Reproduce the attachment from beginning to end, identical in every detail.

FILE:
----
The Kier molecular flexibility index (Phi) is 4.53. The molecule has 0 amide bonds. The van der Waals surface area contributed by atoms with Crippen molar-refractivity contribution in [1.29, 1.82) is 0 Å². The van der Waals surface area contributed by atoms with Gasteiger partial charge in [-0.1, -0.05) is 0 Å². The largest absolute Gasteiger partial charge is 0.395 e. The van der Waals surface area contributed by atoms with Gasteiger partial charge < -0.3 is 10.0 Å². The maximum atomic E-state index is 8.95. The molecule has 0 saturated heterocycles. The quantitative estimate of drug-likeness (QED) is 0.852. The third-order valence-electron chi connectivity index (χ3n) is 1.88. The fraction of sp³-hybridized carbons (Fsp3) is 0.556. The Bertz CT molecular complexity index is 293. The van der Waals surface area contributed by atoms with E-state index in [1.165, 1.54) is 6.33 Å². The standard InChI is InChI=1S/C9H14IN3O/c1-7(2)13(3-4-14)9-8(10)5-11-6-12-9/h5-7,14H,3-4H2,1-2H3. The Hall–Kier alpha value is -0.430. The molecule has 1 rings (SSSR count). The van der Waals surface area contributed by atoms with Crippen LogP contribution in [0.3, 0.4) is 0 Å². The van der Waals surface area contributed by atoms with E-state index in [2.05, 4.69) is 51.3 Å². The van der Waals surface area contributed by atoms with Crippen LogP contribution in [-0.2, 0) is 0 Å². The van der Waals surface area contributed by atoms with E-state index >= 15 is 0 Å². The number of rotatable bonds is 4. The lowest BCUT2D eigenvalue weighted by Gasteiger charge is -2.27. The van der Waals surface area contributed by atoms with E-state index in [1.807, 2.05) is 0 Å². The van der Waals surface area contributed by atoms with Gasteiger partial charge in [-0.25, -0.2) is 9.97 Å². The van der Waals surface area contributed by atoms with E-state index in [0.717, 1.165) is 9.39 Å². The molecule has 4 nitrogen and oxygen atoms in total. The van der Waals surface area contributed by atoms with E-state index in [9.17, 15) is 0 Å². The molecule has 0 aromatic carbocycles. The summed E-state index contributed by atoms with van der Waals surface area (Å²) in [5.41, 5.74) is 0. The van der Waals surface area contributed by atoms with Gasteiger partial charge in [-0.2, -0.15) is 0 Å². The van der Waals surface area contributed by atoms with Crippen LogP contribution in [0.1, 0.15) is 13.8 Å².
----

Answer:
The Kier molecular flexibility index (Phi) is 4.53. The molecule has 0 amide bonds. The van der Waals surface area contributed by atoms with Crippen molar-refractivity contribution in [1.29, 1.82) is 0 Å². The van der Waals surface area contributed by atoms with Gasteiger partial charge in [-0.1, -0.05) is 0 Å². The largest absolute Gasteiger partial charge is 0.395 e. The van der Waals surface area contributed by atoms with Gasteiger partial charge < -0.3 is 10.0 Å². The maximum atomic E-state index is 8.95. The molecule has 0 saturated heterocycles. The quantitative estimate of drug-likeness (QED) is 0.852. The third-order valence-electron chi connectivity index (χ3n) is 1.88. The fraction of sp³-hybridized carbons (Fsp3) is 0.556. The Bertz CT molecular complexity index is 293. The van der Waals surface area contributed by atoms with E-state index in [1.165, 1.54) is 6.33 Å². The standard InChI is InChI=1S/C9H14IN3O/c1-7(2)13(3-4-14)9-8(10)5-11-6-12-9/h5-7,14H,3-4H2,1-2H3. The Hall–Kier alpha value is -0.430. The molecule has 1 rings (SSSR count). The van der Waals surface area contributed by atoms with Crippen LogP contribution in [0.3, 0.4) is 0 Å². The van der Waals surface area contributed by atoms with E-state index in [2.05, 4.69) is 51.3 Å². The van der Waals surface area contributed by atoms with Crippen LogP contribution in [-0.2, 0) is 0 Å². The van der Waals surface area contributed by atoms with E-state index >= 15 is 0 Å². The number of rotatable bonds is 4. The lowest BCUT2D eigenvalue weighted by Gasteiger charge is -2.27. The van der Waals surface area contributed by atoms with E-state index in [1.807, 2.05) is 0 Å². The van der Waals surface area contributed by atoms with Gasteiger partial charge in [-0.25, -0.2) is 9.97 Å². The van der Waals surface area contributed by atoms with E-state index in [0.717, 1.165) is 9.39 Å². The molecule has 4 nitrogen and oxygen atoms in total. The van der Waals surface area contributed by atoms with E-state index in [9.17, 15) is 0 Å². The molecule has 0 aromatic carbocycles. The summed E-state index contributed by atoms with van der Waals surface area (Å²) in [5.41, 5.74) is 0. The van der Waals surface area contributed by atoms with Gasteiger partial charge in [-0.2, -0.15) is 0 Å². The van der Waals surface area contributed by atoms with Crippen LogP contribution in [0.1, 0.15) is 13.8 Å².